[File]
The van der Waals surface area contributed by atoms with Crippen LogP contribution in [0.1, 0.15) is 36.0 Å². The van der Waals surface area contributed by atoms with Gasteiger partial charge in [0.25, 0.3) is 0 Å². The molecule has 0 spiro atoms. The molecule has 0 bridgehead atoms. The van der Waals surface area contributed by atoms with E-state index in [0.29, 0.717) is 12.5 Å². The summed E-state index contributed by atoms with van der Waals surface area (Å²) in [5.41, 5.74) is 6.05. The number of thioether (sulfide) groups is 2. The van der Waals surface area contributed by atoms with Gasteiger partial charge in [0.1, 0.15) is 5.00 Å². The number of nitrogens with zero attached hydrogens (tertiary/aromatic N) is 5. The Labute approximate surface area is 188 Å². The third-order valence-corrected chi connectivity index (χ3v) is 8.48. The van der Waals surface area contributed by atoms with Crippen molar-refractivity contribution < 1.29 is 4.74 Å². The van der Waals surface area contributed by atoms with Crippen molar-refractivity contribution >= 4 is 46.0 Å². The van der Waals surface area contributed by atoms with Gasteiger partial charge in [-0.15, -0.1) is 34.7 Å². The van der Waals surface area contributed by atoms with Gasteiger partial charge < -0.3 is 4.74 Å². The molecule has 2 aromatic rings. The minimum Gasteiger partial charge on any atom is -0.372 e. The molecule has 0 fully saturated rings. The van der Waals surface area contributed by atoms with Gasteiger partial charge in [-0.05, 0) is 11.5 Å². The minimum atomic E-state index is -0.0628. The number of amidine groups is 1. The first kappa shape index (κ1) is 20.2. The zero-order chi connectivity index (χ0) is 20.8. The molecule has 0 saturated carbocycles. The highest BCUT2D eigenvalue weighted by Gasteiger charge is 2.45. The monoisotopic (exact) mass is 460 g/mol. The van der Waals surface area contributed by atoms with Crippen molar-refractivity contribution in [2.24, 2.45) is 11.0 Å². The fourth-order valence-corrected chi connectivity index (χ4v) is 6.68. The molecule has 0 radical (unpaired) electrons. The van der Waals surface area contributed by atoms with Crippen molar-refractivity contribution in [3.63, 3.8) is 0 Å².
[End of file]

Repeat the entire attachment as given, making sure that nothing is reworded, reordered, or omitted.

The van der Waals surface area contributed by atoms with Crippen LogP contribution in [0.1, 0.15) is 36.0 Å². The van der Waals surface area contributed by atoms with Gasteiger partial charge in [0.25, 0.3) is 0 Å². The molecule has 0 spiro atoms. The molecule has 0 bridgehead atoms. The van der Waals surface area contributed by atoms with E-state index in [0.29, 0.717) is 12.5 Å². The summed E-state index contributed by atoms with van der Waals surface area (Å²) in [5.41, 5.74) is 6.05. The number of thioether (sulfide) groups is 2. The van der Waals surface area contributed by atoms with Gasteiger partial charge in [0.1, 0.15) is 5.00 Å². The number of nitrogens with zero attached hydrogens (tertiary/aromatic N) is 5. The Labute approximate surface area is 188 Å². The third-order valence-corrected chi connectivity index (χ3v) is 8.48. The van der Waals surface area contributed by atoms with Crippen molar-refractivity contribution < 1.29 is 4.74 Å². The van der Waals surface area contributed by atoms with Crippen molar-refractivity contribution >= 4 is 46.0 Å². The van der Waals surface area contributed by atoms with Gasteiger partial charge in [-0.15, -0.1) is 34.7 Å². The van der Waals surface area contributed by atoms with Gasteiger partial charge < -0.3 is 4.74 Å². The molecule has 2 aromatic rings. The minimum Gasteiger partial charge on any atom is -0.372 e. The molecule has 0 fully saturated rings. The van der Waals surface area contributed by atoms with Gasteiger partial charge in [-0.05, 0) is 11.5 Å². The minimum atomic E-state index is -0.0628. The number of amidine groups is 1. The first kappa shape index (κ1) is 20.2. The zero-order chi connectivity index (χ0) is 20.8. The molecule has 0 saturated carbocycles. The highest BCUT2D eigenvalue weighted by Gasteiger charge is 2.45. The monoisotopic (exact) mass is 460 g/mol. The van der Waals surface area contributed by atoms with Crippen molar-refractivity contribution in [2.24, 2.45) is 11.0 Å². The fourth-order valence-corrected chi connectivity index (χ4v) is 6.68. The molecule has 0 radical (unpaired) electrons. The van der Waals surface area contributed by atoms with Crippen molar-refractivity contribution in [3.63, 3.8) is 0 Å².